Steven and His Reptiles

     Steven has always been fascinated by reptiles, especially snakes and alligators.  He has obsessive compulsive disorder, ADHD, and Aspergers Syndrome, a type of high functioning autism which has an obsession and great knowledge of one subject.  His talent lie in everything there is to know about reptiles,

     Growing up, Steven was the biggest fan of Steve Irwin, the Crocodile Hunter. Every Halloween he would dress like him in a safari suit and hat, and carry around a 4 foot long stuffed alligator. He made a really cute Crocodile Hunter!

     Once, while our family was having a picnic in the woods, Steven spotted a snake in the rocks.  He got down on his haunches and said “Crikey, ain’t she a beaut!”  A crowd of kids circled around him as he crawled along with his arms out holding a long stick.  Knowing it was a common garden snake, and not some boa constrictor, did not dampen his enthusiasm.  He put on a real Steve Irwin show for the crowd, and when he did catch the snake on the stick, the audience screamed and backed away.  He then started giving them details about the lovely snake.  It took some doing to get him to replace the snake back in the rocks. He finally did because he did not want to take it away from its “natural habitat.”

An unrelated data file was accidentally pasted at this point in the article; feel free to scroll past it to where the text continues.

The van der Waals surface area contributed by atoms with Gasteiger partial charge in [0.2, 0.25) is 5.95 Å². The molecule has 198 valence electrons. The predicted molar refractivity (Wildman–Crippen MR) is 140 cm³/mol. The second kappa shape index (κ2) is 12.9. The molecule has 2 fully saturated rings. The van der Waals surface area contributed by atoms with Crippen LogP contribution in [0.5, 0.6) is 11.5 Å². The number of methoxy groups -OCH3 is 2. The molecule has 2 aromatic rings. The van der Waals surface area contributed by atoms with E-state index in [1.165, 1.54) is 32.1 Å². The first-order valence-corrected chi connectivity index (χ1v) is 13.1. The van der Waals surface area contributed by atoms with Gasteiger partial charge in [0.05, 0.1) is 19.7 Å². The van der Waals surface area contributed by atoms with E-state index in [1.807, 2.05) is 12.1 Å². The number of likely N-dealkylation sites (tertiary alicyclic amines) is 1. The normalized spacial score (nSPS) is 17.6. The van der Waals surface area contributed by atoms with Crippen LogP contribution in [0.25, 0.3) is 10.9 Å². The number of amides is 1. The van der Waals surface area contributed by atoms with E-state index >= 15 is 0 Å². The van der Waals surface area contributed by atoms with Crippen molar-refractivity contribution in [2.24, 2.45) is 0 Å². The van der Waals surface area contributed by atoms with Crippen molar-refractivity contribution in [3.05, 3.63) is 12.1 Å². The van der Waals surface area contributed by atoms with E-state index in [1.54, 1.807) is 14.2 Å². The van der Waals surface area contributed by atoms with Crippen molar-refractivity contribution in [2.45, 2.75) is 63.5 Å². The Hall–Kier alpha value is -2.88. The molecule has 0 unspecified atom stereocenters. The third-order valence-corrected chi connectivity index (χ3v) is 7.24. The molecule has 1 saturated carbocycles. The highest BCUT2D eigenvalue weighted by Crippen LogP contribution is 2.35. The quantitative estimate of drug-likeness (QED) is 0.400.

Since the age of 12, he has regularly volunteered at a shelter for rescued reptiles.  He knows everything there is to know about every reptile, the temperature they need in their tank, whether they needed a wet (rain forest) tank or a dry (desert) tank. He knows what each and every one eats, if it sleeps at night or during the day, and whether it is dangerous.  Because he knows which ones are dangerous, he has been instructed to NEVER bring home a dangerous reptile. He has, however, brought home many of them and set them up on shelves in his basement bedroom.  He keeps a lock on each cage for my own sense of safety, even though he says the locks aren’t necessary.  At first I was scared of the snakes, but he first brought home small ones and, as our comfort level rose, the snakes became larger and larger.  The last snake he had was a 20 foot long Albino boa constrictor.  I wasn’t afraid!  Of course, I had to stay away when he fed it large rats to eat.  He indicated it was up to the guinea pig/rabbit stage, but I said there was no way in the world he was going to do that in my house.  Rats are useless to me.  Guinea pigs and bunnies are way too cute and cuddly!